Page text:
The Googlebot says Comstock Films isn’t real sex (but then what does the Googlebot really know about sex?)

So what I was talking about when I said I saw some trends I didn’t understand is that about two years ago we started getting Google visitors on the search [real sex] and that was very good for our business. Visitors arriving on the search [real sex] were just as likely to return and ultimately just as likely to buy one of our DVDs as visitors arriving on the searches [comstock films] or [tony comstock].

What that means is we were catching and keeping customers who didn’t already know our name or our films. They were wandering the internet, looking for “real sex”, and when they wandered into our little corner they found something that was real enough to spend $28 on a DVD.

Then last December, it all went to shit. We and many other sexually oriented sites got caught in the gears Google’s ongoing fight against spam. Not only did we lose returns on [real sex], we lost returns on [comstock films] and nearly everything else. 

Fortunately this got written about, on Boing Boing (sorry, no link) and elsewhere. Google fixed the problems, we got our name back, and (probably) with the help of the new high-profile inbound links our traffic picked up across the board. (We picked another nice Boing mention a couple months later, which certain didn’t hurt either.)

Then sometime last Summer, things started to head South with our Google traffic. Last Fall I made a couple of posts that that crazy ol’ Googlebot was sending us more [nina hartley] visitor than [real sex] visitors, (which still going on, and just doesn’t make any sense.) But as I’ve said in other posts, we had other things going on, so beyond wishing it was different, I didn’t put much time into trying to figure out why things were the way they were.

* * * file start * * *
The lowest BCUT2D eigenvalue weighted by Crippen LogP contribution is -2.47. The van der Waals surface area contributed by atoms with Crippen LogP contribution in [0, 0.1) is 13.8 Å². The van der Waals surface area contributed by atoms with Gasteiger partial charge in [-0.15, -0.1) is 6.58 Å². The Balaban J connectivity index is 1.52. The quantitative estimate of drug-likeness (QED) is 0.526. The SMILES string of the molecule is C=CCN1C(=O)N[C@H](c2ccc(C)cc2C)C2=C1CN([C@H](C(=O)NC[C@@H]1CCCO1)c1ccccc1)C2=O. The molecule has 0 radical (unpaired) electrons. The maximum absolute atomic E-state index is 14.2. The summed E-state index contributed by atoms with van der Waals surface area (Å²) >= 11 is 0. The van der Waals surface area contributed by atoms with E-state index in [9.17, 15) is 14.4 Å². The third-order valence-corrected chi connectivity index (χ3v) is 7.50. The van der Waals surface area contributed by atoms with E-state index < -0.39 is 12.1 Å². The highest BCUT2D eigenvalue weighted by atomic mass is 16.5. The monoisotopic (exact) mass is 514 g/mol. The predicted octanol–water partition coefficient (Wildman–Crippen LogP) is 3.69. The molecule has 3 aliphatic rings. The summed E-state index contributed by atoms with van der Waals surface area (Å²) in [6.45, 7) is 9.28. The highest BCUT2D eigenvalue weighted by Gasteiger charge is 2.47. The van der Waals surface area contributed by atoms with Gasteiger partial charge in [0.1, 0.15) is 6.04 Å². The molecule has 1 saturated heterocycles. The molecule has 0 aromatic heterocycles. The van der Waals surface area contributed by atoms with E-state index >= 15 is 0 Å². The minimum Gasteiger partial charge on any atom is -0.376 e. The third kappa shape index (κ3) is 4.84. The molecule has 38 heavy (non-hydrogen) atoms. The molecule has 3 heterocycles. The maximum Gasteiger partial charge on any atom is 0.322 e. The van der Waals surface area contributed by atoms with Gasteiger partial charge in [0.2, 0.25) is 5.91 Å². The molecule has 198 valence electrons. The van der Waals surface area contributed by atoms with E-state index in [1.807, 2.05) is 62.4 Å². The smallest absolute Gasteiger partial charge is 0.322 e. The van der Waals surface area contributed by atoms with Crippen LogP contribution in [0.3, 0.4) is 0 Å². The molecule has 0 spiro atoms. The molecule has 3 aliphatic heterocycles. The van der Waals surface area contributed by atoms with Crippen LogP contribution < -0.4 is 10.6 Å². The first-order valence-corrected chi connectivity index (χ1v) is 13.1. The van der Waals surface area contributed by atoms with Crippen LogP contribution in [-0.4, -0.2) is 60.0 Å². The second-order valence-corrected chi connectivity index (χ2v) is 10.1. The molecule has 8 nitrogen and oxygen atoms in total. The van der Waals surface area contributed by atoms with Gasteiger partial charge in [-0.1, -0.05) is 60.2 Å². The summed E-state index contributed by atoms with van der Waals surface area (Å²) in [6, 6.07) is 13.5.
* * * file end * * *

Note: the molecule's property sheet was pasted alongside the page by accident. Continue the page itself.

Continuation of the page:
Then we went away on a sailing adventure this last Winter, and I was putting most of my effort into making sure my family didn’t drown. Then back and the whole Google traffic thing was into the “get to it when you can” pile. Until the Xeni/Boing “unpublish” thing, and I realized that we hadn’t had those search-enhancing inbound links from Boing Boing in nearly a year.

As of July 4th, from Google’s Webmaster Tools, here is the “What the Googlebot Sees” of the keywords, both for our site content, and for inbound links. This is the best window a webmaster has into what the Googlebot thinks of your site:

In your site’s content
1. sex
2. films
3. magazine
4. comstock
5. porn
6. film
7. damon
8. love
9. june
10. art
11. people
12. erotic
13. march
14. hunter
15. matt
16. blog
17. adult
18. april
19. ashley
20. december
21. february
22. girl
23. making
24. august